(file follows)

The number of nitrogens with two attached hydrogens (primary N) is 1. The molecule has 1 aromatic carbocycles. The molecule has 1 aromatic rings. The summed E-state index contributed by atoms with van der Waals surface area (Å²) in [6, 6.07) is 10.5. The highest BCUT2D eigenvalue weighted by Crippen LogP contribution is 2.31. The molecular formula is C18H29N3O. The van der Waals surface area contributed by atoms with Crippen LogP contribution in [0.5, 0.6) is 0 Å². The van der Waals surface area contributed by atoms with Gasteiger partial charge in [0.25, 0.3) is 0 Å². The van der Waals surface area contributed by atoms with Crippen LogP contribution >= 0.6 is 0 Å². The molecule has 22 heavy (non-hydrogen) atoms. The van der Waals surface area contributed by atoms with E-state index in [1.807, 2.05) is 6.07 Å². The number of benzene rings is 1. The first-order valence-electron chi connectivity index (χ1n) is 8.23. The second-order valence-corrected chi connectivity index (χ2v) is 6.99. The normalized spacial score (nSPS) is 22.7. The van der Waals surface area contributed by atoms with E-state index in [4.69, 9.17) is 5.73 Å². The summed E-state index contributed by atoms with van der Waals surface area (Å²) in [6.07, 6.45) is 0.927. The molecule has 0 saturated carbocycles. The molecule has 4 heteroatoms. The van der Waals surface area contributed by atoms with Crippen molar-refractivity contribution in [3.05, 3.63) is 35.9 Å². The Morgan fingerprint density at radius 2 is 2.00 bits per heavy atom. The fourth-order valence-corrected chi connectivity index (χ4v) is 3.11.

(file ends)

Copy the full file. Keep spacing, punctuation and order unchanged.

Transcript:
The number of nitrogens with two attached hydrogens (primary N) is 1. The molecule has 1 aromatic carbocycles. The molecule has 1 aromatic rings. The summed E-state index contributed by atoms with van der Waals surface area (Å²) in [6, 6.07) is 10.5. The highest BCUT2D eigenvalue weighted by Crippen LogP contribution is 2.31. The molecular formula is C18H29N3O. The van der Waals surface area contributed by atoms with Crippen LogP contribution in [0.5, 0.6) is 0 Å². The van der Waals surface area contributed by atoms with Gasteiger partial charge in [0.25, 0.3) is 0 Å². The van der Waals surface area contributed by atoms with Crippen LogP contribution >= 0.6 is 0 Å². The molecule has 22 heavy (non-hydrogen) atoms. The van der Waals surface area contributed by atoms with E-state index in [1.807, 2.05) is 6.07 Å². The number of benzene rings is 1. The first-order valence-electron chi connectivity index (χ1n) is 8.23. The second-order valence-corrected chi connectivity index (χ2v) is 6.99. The normalized spacial score (nSPS) is 22.7. The van der Waals surface area contributed by atoms with E-state index in [4.69, 9.17) is 5.73 Å². The summed E-state index contributed by atoms with van der Waals surface area (Å²) in [6.07, 6.45) is 0.927. The molecule has 0 saturated carbocycles. The molecule has 4 heteroatoms. The van der Waals surface area contributed by atoms with Crippen molar-refractivity contribution in [3.05, 3.63) is 35.9 Å². The Morgan fingerprint density at radius 2 is 2.00 bits per heavy atom. The fourth-order valence-corrected chi connectivity index (χ4v) is 3.11.